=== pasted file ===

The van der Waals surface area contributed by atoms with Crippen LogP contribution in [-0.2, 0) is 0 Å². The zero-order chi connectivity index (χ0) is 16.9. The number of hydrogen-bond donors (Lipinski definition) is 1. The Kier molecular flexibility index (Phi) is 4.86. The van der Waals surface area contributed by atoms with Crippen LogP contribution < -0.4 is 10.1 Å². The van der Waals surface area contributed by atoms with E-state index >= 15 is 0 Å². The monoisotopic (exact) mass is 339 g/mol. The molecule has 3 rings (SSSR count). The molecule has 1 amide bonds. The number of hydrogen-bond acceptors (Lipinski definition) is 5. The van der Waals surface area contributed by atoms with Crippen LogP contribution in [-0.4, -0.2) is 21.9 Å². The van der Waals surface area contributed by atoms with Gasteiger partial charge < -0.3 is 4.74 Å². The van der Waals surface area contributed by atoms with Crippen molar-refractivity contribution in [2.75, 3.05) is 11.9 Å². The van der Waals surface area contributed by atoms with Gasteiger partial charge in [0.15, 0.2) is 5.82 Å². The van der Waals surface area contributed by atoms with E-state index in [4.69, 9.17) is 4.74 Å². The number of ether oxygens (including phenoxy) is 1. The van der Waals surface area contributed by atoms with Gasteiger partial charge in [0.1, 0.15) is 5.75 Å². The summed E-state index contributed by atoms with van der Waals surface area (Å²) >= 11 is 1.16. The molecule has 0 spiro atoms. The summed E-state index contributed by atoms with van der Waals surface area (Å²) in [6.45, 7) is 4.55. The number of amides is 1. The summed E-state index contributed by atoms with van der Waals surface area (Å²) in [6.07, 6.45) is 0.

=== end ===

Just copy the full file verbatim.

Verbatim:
The van der Waals surface area contributed by atoms with Crippen LogP contribution in [-0.2, 0) is 0 Å². The zero-order chi connectivity index (χ0) is 16.9. The number of hydrogen-bond donors (Lipinski definition) is 1. The Kier molecular flexibility index (Phi) is 4.86. The van der Waals surface area contributed by atoms with Crippen LogP contribution < -0.4 is 10.1 Å². The van der Waals surface area contributed by atoms with E-state index >= 15 is 0 Å². The monoisotopic (exact) mass is 339 g/mol. The molecule has 3 rings (SSSR count). The molecule has 1 amide bonds. The number of hydrogen-bond acceptors (Lipinski definition) is 5. The van der Waals surface area contributed by atoms with Crippen LogP contribution in [-0.4, -0.2) is 21.9 Å². The van der Waals surface area contributed by atoms with Gasteiger partial charge < -0.3 is 4.74 Å². The van der Waals surface area contributed by atoms with Crippen molar-refractivity contribution in [2.75, 3.05) is 11.9 Å². The van der Waals surface area contributed by atoms with Gasteiger partial charge in [0.15, 0.2) is 5.82 Å². The van der Waals surface area contributed by atoms with E-state index in [4.69, 9.17) is 4.74 Å². The number of ether oxygens (including phenoxy) is 1. The van der Waals surface area contributed by atoms with Gasteiger partial charge in [0.1, 0.15) is 5.75 Å². The summed E-state index contributed by atoms with van der Waals surface area (Å²) >= 11 is 1.16. The molecule has 0 spiro atoms. The summed E-state index contributed by atoms with van der Waals surface area (Å²) in [6.45, 7) is 4.55. The number of amides is 1. The summed E-state index contributed by atoms with van der Waals surface area (Å²) in [6.07, 6.45) is 0.